When single-cell data is combined with a self-learning algorithm, it is a revelation as to how structural changes can go on to trigger cancer. This new methodology can indeed pave the road for cancer treatments that are personalised in nature.
Since cancer has many faces, it has a range of cancer mutations too. The totality of genomic alterations across an individual is what experts term the “mutational landscape.” Depending on the kind of cancer, these cancers differ from one another. It is well to be noted that people suffering from the same kind of cancer also have varied mutations.
Researchers have already documented mutational landscapes when it comes to different types of cancer. Somatic structural variants SVs account for more than half of the cancer-driving mutations. These happen to be those mutations in cells that pop up over the lifespan, like during cell division, when copying errors slide into the DNA and hence amend the structure of the chromosome.
These are hereditary in nature and are identified only in the cells that are affected and in the daughter cells. As age catches up, such genomic alterations tend to become more numerous, and the person’s mutation landscape resembles a unique mosaic.
Even though somatic SVs play a key role in the development of cancer, very little is known about them. As per Dr. Ashley Sanders, head of the Genome Stability and Somatic Mosaicism Lab at the Max Delbruck Center, there is still a dearth of methods that analyse effects on cell function. However, this is changing because of the new research findings that were recently published in one of the journals. A computational analysis method to identify as well as detect somatic EVs functional effect has been developed.
This has enabled the team to comprehend the molecular consequences related to individual somatic mutations across varied leukaemia patients, giving them new insights. It is also possible, according to Sanders, to use these findings to bring about therapies that target the mutated cells, thereby opening new gates when it comes to personalised medicine.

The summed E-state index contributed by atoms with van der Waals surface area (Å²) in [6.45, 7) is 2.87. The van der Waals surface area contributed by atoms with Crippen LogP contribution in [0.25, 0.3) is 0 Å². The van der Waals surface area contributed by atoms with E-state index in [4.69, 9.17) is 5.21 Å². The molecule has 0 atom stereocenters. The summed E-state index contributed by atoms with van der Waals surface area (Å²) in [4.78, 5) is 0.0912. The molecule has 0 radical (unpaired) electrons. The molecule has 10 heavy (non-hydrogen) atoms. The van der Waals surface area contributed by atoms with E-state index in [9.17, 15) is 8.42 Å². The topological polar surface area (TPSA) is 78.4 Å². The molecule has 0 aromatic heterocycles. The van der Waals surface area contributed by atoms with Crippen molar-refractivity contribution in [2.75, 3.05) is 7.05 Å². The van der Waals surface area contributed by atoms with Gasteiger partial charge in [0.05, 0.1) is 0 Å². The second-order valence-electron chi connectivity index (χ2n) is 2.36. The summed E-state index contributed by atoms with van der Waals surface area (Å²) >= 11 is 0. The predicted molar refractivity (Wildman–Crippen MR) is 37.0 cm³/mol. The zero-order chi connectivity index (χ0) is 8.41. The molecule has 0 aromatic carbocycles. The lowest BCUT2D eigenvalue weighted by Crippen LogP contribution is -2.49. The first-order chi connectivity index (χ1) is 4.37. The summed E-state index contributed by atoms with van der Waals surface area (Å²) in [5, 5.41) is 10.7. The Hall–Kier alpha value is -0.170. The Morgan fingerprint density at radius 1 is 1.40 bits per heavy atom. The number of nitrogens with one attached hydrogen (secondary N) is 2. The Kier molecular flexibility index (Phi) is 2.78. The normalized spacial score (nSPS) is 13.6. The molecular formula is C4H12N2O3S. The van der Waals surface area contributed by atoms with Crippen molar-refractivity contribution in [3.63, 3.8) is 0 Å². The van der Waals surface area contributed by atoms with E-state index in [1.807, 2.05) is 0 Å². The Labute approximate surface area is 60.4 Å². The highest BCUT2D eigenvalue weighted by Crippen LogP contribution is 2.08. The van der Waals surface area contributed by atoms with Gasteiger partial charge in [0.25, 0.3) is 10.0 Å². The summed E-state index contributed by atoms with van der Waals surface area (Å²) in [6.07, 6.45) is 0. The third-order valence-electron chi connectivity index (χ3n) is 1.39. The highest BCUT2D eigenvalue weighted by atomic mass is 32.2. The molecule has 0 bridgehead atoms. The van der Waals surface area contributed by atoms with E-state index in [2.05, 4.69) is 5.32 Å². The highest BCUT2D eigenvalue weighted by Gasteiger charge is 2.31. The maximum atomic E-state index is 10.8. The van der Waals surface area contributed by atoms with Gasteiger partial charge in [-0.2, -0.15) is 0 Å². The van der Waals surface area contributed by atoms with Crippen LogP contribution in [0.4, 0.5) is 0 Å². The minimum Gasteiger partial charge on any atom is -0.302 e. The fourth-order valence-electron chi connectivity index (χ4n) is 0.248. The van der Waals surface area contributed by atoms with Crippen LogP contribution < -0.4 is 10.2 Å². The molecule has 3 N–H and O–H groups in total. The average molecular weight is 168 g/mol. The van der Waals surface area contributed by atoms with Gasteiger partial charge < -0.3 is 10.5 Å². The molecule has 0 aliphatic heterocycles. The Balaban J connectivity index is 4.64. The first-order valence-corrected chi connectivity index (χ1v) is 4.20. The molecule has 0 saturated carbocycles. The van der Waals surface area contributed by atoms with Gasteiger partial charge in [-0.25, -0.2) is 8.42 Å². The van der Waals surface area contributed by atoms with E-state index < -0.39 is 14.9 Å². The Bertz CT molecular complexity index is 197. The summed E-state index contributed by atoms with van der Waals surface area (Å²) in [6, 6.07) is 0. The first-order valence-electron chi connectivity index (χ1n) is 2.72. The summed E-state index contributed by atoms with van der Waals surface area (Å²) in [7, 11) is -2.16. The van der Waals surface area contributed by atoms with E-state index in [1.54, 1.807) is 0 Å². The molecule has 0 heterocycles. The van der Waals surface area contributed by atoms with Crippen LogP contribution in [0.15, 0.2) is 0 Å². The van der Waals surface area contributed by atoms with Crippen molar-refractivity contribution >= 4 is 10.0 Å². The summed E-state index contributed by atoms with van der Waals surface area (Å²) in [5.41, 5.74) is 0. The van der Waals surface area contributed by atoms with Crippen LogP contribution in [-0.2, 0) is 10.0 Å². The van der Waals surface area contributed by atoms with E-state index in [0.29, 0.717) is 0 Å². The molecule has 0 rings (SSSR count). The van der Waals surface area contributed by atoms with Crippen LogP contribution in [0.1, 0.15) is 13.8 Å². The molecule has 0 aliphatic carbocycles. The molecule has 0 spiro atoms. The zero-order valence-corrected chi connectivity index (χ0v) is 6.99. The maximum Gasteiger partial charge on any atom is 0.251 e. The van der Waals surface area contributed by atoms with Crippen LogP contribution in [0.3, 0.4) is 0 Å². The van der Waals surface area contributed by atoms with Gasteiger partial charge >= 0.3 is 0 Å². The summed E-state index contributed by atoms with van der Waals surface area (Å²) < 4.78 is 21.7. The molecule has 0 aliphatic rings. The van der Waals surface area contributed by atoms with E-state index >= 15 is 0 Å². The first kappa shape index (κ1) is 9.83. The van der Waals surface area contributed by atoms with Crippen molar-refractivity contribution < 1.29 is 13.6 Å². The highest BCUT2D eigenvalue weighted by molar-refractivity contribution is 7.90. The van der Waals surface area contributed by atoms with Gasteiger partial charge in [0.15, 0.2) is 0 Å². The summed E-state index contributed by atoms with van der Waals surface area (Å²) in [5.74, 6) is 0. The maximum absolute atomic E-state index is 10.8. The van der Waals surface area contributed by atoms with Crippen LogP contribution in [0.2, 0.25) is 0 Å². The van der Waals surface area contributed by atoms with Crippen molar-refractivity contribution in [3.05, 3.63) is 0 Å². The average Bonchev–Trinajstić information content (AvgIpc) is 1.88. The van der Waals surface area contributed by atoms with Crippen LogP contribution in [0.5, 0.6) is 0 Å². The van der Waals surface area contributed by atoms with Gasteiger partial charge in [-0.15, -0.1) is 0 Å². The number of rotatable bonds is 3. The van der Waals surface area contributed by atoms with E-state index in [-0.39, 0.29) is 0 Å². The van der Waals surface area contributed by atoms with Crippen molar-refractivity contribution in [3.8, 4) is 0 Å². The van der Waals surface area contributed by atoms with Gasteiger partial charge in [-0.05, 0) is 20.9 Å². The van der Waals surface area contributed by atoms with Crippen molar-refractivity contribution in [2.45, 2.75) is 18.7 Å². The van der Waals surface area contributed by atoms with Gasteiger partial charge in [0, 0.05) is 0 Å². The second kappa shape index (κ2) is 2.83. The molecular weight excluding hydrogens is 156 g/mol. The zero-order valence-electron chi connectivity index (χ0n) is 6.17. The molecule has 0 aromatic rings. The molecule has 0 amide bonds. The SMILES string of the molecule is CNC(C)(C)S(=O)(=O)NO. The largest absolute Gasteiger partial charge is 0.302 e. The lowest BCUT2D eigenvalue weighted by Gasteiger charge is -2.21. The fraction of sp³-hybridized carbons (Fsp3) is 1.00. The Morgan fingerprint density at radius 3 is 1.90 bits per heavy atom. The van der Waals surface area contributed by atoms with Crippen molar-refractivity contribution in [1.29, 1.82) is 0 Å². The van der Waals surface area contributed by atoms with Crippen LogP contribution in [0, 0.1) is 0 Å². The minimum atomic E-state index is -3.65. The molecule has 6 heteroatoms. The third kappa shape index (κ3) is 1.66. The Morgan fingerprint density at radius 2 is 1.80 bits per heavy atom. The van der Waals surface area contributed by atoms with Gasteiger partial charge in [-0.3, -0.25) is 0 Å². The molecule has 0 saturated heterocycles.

All these calculations happen to be based on Strand-seq data, which is an exclusive cell sequencing method that Sanders played a critical role in bringing about, and it was in 2012 that it was first introduced to the scientific community. This particular technique can analyse the cell genome in a much more detailed way than what happens with most conventional technologies.
Because of an experimental protocol which is sophisticated, this method can individually examine the two parental strands of the DNA.
Taking the work further, the research team is also able to gauge the nucleosome positions in each cell. Nucleosomes are DNA units that are wrapped around histone protein complexes. During gene expression, the position of the nucleosomes can differ with the wrapping, revealing if the gene is in an active state or not. The self-learning algorithm has been developed by Sanders which compares the gene activity within the patient cells either with or without SV mutations, thereby allowing to gauge the molecular impact of the structural variants. Sanders explains that they can now take a patient sample, have a look at the mutations that caused the disease, and also learn about the signalling pathways that these mutations which are disease causing disrupt. The team, for instance, was able to identify a unique but aggressive mutation in one of the leukaemia patients. This nucleosome analysis helped researchers with the data and specifics of the signalling pathways that are involved.
Sanders says that a single test can speak volumes about the mechanism involved related to cells in cancer formation and one can thereby use this knowledge to bring to fore customized treatments which are specific to every patient’s unique condition.